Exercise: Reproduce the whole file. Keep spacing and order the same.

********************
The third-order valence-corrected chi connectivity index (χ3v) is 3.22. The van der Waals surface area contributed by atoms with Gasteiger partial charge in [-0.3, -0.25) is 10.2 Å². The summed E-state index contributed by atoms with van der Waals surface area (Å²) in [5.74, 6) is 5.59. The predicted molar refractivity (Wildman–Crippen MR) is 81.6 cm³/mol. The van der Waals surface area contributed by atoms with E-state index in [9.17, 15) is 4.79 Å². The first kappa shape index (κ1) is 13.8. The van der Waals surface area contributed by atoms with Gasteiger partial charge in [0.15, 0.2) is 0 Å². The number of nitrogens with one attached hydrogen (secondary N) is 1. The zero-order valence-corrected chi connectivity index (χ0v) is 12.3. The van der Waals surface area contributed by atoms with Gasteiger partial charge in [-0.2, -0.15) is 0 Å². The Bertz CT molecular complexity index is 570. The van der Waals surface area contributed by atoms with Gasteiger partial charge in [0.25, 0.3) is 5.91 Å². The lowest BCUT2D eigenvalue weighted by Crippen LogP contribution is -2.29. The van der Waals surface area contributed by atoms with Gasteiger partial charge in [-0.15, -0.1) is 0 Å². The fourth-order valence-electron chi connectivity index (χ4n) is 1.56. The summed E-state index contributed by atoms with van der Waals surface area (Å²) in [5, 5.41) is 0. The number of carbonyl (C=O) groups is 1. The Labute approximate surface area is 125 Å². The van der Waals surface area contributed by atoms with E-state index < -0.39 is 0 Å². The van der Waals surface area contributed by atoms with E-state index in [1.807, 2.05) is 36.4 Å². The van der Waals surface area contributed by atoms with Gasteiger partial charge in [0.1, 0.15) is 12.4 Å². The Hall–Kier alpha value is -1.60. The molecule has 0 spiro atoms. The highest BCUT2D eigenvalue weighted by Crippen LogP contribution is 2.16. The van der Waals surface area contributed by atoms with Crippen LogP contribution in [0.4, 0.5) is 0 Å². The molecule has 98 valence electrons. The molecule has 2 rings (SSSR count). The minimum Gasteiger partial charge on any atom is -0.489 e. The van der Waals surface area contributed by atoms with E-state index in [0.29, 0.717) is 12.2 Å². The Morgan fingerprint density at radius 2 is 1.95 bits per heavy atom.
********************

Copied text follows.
The third-order valence-corrected chi connectivity index (χ3v) is 3.22. The van der Waals surface area contributed by atoms with Gasteiger partial charge in [-0.3, -0.25) is 10.2 Å². The summed E-state index contributed by atoms with van der Waals surface area (Å²) in [5.74, 6) is 5.59. The predicted molar refractivity (Wildman–Crippen MR) is 81.6 cm³/mol. The van der Waals surface area contributed by atoms with E-state index in [9.17, 15) is 4.79 Å². The first kappa shape index (κ1) is 13.8. The van der Waals surface area contributed by atoms with Gasteiger partial charge in [0.15, 0.2) is 0 Å². The number of nitrogens with one attached hydrogen (secondary N) is 1. The zero-order valence-corrected chi connectivity index (χ0v) is 12.3. The van der Waals surface area contributed by atoms with Gasteiger partial charge in [-0.2, -0.15) is 0 Å². The Bertz CT molecular complexity index is 570. The van der Waals surface area contributed by atoms with Gasteiger partial charge in [0.25, 0.3) is 5.91 Å². The lowest BCUT2D eigenvalue weighted by Crippen LogP contribution is -2.29. The van der Waals surface area contributed by atoms with Gasteiger partial charge in [-0.15, -0.1) is 0 Å². The fourth-order valence-electron chi connectivity index (χ4n) is 1.56. The summed E-state index contributed by atoms with van der Waals surface area (Å²) in [5, 5.41) is 0. The number of carbonyl (C=O) groups is 1. The Labute approximate surface area is 125 Å². The van der Waals surface area contributed by atoms with E-state index < -0.39 is 0 Å². The van der Waals surface area contributed by atoms with E-state index in [1.807, 2.05) is 36.4 Å². The van der Waals surface area contributed by atoms with Gasteiger partial charge in [0.1, 0.15) is 12.4 Å². The Hall–Kier alpha value is -1.60. The molecule has 0 spiro atoms. The highest BCUT2D eigenvalue weighted by Crippen LogP contribution is 2.16. The van der Waals surface area contributed by atoms with Crippen LogP contribution in [0.4, 0.5) is 0 Å². The molecule has 98 valence electrons. The molecule has 2 rings (SSSR count). The minimum Gasteiger partial charge on any atom is -0.489 e. The van der Waals surface area contributed by atoms with E-state index in [0.29, 0.717) is 12.2 Å². The Morgan fingerprint density at radius 2 is 1.95 bits per heavy atom.